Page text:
India Pale Ale is the new darling of the cask and tap set. The bold, bitter libation has craft brewers falling over themselves making new hoppy blends. But a beer with 151 IBUs? Are you hopping mad?
At the Too Hop To Handle festival in Vancouver last month, Claire Connolly put the name of the event to the test. The brewmaster from Big River Brewpub in Richmond, B.C. entered a small batch of "Insane" India Pale Ale in the friendly competition. It registered 9 per cent alcohol and a shocking 151 International Bittering Units. (IBU is the scale used to measure hop bitterness in beer, given in parts of iso-alpha acids per million.) To put this hop monster in perspective, consider that most IPA, the fastest-rising beer category in North America, falls in the 30-to-60 IBU range.
"I was worried that it wouldn't be drinkable," Ms. Connolly said, pouring a glass from a cask that passed through a filter filled with dried hop buds to infuse it with an additional blast of rubber band bitterness and pinecone aroma.
If a typical IPA tastes of grapefruit, this extreme version was akin to chewing on grapefruit skin and seeds. The hop resins lingered on the tongue for a good 20 minutes, sucking all the moisture from the mouth and destroying the taste buds for anything else. Yet as Ms. Connolly noted, many did enjoy it: "People who have over-stimulated palates are saying 'Mmm, not bad. It's not too bitter.' I'm like 'Are you crazy?'"
Insane IPA was "too hopped" to win the brewer's challenge award; that honour went to a much smoother, well-rounded entry from Dave Varga of Taylor's Crossing brewpub. But the interest piqued by this insanely hoppy heavyweight just goes to show how far the growing legion of hard-core hopheads are willing to go.
Today's North American IPA isn't your grandfather's beer – but it may very well be your hipster daughter's new favourite. The style has gone through a major revolution since it was created in the 19th century to slake the thirst of colonists and soldiers in the British Raj. Hops, a natural preservative, were added to help the casks survive the long sea-faring journey around the Cape of Good Hope. The new "west coast" IPA, which bears little resemblance to the much milder U.K. version, was significantly hopped up when the craft beer industry began taking off in California in the 1970s.
In the United States, IPA is one of the fastest-growing craft beer styles, after stout and pilsner. According to sales data released by Symphony IRI Group in April, year-to-date case sales were up 41.5 per cent, with IPA now comprising a 14.3 share of total craft-beer sales. "At this pace, IPAs will pass pale ales by the end of the year to become the most popular style area for craft [beer]" says Paul Gatza, director of the not-for-profit Brewers Association.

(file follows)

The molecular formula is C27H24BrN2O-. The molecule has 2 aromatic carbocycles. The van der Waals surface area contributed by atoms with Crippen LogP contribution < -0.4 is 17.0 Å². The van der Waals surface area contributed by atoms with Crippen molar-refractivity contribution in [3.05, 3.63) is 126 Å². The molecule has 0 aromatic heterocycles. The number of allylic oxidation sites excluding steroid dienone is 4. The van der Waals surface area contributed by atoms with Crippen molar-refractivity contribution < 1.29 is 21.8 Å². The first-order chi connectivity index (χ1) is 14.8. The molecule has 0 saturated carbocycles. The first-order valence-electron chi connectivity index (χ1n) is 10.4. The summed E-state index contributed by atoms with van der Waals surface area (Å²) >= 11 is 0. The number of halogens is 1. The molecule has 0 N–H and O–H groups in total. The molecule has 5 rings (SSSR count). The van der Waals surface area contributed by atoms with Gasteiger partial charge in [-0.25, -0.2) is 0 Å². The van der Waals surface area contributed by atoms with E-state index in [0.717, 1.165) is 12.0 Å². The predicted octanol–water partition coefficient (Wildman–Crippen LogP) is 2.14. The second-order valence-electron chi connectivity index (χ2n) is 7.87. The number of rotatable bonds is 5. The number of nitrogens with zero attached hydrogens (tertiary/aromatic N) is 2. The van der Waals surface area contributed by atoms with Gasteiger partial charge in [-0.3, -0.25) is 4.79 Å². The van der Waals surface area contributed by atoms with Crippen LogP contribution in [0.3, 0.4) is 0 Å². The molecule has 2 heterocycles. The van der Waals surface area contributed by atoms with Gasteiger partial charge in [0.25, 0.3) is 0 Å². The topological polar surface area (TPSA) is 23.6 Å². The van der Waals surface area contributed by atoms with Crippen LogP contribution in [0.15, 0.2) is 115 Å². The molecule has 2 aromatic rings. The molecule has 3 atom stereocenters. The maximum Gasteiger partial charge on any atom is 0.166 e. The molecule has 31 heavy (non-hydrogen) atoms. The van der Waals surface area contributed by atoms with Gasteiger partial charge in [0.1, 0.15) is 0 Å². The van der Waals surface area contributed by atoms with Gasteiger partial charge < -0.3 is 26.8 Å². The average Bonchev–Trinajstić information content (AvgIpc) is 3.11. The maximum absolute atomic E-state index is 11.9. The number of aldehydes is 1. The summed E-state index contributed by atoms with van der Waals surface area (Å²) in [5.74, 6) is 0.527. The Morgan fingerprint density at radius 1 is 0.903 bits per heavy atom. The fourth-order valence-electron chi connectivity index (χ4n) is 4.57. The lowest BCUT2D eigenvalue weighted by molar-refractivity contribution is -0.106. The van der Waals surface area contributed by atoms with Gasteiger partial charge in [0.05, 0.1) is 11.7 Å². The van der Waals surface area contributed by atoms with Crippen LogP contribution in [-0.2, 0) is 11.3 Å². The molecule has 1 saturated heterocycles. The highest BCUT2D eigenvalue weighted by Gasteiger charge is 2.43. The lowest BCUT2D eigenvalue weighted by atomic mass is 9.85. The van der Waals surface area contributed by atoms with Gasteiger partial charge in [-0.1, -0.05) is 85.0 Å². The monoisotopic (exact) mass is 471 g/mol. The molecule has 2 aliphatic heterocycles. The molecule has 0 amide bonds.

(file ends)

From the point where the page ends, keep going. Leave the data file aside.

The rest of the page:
There is no equivalent data for Canada, but anecdotal evidence suggests IPA is just as popular here. There's hardly a craft brewery – from Halifax's Garrison Brewing Co. to Victoria's Driftwood Brewery – that doesn't have at least one hoppy beer in its portfolio.
"It's all about flavour," brewmaster Gary Lohin of Central City Brewery in Surrey, B.C., says of the style's growing popularity. "IPA is bold and aggressive and has lots of body. It's for a beer for adventurous, educated palates."
Mr. Lohin's creamy smooth Red Racer IPA, with its upfront notes of grapefruit, orange and pine that give way to tropical fruit and a long caramel finish, is a legendary label among craft-beer connoisseurs. Made with hops from Washington's Yakima Valley and steeped after fermentation with whole-leaf hop clusters, it won two gold medals at the Canadian Brewing Awards in 2010. Central City Brewing was also named Brewery of the Year. Its reputation has spread over the Rockies and beyond: When Red Racer was introduced to the Ontario market through the LCBO earlier this month, the shipment of 12,000 cans sold out within 72 hours.
Part of what makes IPA a favourite tipple is its versatility. The full-bodied beer is rich and complex enough to challenge the taste buds, stimulate the appetite, stand up to spicy food and cut through fat, making it a complementary match for Indian and Thai curries or fish and chips. And yet when properly balanced with malt and alcohol, a hop-heavy IPA is dry, clean, thirst quenching and full of fragrant floral and citrus aromas – the perfect summer quaffer.
The large corporate breweries haven't climbed on the hoppy bandwagon, yet. It's been about 30 years since Molson and Labatt brewed an IPA for the mainstream market. Molson-Coors does own Vancouver's Granville Island Brewing, which brews the lightly hopped Brockton IPA in small quantities. And Labatt owns Alexander Keith's in Halifax. But the latter's IPA hop-content is so weak, craft beer makers say that it's not technically an IPA. "Why bother?" asks Howe Sound brewer Paul Wilson.
But how big is too big? And how many IBUs can human taste buds even handle? Experts say the threshold is about 100 IBUs; higher hop weights simply don't dissolve in the wort, resulting in more beta acids, hop-oil hazes suspended in the beer and all-around awful flavour.
"There's too much machismo factor out there right now," says Iain Hill, the brewmaster at Vancouver's Yaletown Brewing Co., decrying the trend toward ever bigger, bolder and bitter hop bombs.
"Hopped beer is akin to oaked wine," he says, urging a return to craftsmanship over marketing. "It needs balance."
Special to the Globe and Mail